The Midterm Election Results

Published Wednesday, November 10, 2010
by Brad D. Steele

The House of Representatives

To put the Republican House victory in historical context, this was the largest midterm victory by the opposition party since 1938 when Republicans won 72 seats.  The 63 total seats won by the Republicans is the third largest gain by the opposition party in almost 90 years – Democrats won 77 seats in 1922 during Republican Warren Harding’s presidency.  As of now, the House breakdown is 239 – 187 with 9 seats still too close to call and 4 of those 9 are leaning Republican. 

Even more interesting is the fact that Republicans only lost three seats.  That equals the second smallest loss in the entire history of the House of Representatives.  Two seats were lost in 1806 and 1988 and three were lost in the elections of 1790, 1838 and now 2010.


The victory in the House was broad-based and it returned Republicans to areas of the country where they virtually had no presence.  In the Northeast, Republicans gained five seats in New York and both seats in New Hampshire.  In the Midwest, they gained five seats each in Pennsylvania and Ohio, three in Illinois and two each in Michigan and Wisconsin.


In the South, Republicans defeated the 14 term Chairman of the Budget Committee, John Spratt, in South Carolina.  They took three seats in Virginia – including a 14 term Member, three in Tennessee, two seats in Alabama and they beat a 10 term Member from Mississippi.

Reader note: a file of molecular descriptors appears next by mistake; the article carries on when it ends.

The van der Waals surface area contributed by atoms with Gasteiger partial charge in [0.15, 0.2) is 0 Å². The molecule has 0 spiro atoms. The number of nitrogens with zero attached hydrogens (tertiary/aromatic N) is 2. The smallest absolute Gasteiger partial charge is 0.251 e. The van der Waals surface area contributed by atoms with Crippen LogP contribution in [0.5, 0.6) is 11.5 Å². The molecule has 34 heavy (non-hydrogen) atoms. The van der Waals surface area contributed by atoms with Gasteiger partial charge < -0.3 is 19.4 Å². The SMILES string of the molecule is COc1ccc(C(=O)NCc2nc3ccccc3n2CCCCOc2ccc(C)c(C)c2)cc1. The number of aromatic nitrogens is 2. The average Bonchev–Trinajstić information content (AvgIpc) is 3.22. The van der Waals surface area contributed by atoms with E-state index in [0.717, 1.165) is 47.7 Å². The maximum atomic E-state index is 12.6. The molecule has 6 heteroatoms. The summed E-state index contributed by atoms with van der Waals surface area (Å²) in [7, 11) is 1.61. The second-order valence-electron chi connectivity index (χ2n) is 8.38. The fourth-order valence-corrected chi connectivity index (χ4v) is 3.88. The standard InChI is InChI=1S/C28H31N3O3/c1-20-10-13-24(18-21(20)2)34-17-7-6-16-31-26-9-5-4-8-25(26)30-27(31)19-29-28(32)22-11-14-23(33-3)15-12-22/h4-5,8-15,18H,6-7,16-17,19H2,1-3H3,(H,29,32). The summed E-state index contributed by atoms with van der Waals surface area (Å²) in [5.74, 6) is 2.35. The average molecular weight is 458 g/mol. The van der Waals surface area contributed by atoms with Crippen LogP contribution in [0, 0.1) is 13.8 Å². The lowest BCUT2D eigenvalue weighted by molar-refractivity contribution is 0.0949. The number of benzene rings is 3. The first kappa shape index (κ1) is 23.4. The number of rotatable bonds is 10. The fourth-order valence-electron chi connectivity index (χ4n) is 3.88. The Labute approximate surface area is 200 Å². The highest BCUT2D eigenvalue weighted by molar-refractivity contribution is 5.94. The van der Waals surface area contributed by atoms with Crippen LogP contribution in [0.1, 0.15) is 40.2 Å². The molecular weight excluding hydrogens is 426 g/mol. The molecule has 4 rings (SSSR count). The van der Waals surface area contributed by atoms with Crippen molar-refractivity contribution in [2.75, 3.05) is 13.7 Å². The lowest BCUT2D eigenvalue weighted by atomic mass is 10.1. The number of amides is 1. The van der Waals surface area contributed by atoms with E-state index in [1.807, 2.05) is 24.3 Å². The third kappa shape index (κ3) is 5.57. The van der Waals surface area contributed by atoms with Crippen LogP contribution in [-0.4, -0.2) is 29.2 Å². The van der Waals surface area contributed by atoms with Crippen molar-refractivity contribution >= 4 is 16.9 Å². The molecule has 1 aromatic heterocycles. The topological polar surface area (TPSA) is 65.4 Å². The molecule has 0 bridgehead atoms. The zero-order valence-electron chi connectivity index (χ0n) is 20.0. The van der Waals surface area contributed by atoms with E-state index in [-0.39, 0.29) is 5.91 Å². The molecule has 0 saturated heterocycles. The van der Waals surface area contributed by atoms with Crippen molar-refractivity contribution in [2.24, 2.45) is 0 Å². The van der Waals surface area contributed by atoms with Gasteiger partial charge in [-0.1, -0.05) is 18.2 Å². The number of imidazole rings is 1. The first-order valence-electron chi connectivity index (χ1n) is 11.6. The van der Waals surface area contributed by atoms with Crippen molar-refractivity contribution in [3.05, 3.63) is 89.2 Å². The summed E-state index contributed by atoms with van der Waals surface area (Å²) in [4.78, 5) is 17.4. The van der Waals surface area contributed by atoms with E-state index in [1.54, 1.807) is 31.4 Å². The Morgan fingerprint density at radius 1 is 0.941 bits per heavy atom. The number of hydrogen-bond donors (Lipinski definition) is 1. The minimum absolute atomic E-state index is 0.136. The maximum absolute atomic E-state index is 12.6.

In the Great Plains States, citizens in North and South Dakota elected a Republican to each of their at-large congressional seats.  In the Mountain states, Republicans took two in Colorado – including the brother of former Senator and current Interior Secretary Ken Salazar.  And in the West, Republicans picked up two seats each in Arizona and Washington.  The Republican success was so complete that they are even expected to win a seat in California.


In all of the states mentioned – save for N.Y. and Calif. – the Republican victories gave them control or kept them in control of those House delegations.


With this win, Republicans will be in control of the House and there will be significantly more pro-growth, pro-business Members leading the House Committees that impact the private club industry: Small Business (Rep. Sam Graves (Mo.)), Energy and Commerce (Fred Upton (Mich.)), Education and Labor (John Kline (Minn.)), Judiciary (Lamar Smith (Texas)), Ways and Means (Dave Camp (Mich.)) and Budget (Paul Ryan (Wis.)).


The Senate
While the Republican gains in the Senate did not transfer control of that chamber, the results do place a pro-growth, pro-business agenda that much closer to the top of the pile.  After winning in Arkansas, Indiana, Illinois, Pennsylvania, North Dakota, and Wisconsin and after suffering no Republican losses, the caucus is emboldened and they are ready to make changes in the upper chamber’s attitude during the next Congress.  With the Alaska seat remaining in Republican hands (though whose hands has yet to be determined), the Senate breakdown is 51 – 47 with 2 Independents who caucus with the Democrats.


With 47 Republicans now in the Senate and with more Democratic Senators siding with Republicans to oppose their own party over the last two years, it seems some legislative initiatives the private club industry has pushed for may get better results in the 112th Congress.


It should be remembered that three of the newly elected Senators – Chris Coons (D-Del.), Joe Manchin (D-W.Va.) and Mark Kirk (R-Ill.) – will be sworn-in at the beginning of the lame duck session on November 15.  As such, issues like the extension of the Bush tax cuts will be even harder for the majority to dismiss.  Additionally, the fact that the President’s former Senate seat is now held by a Republican will be a stark reminder to many Senators just how significant this election was.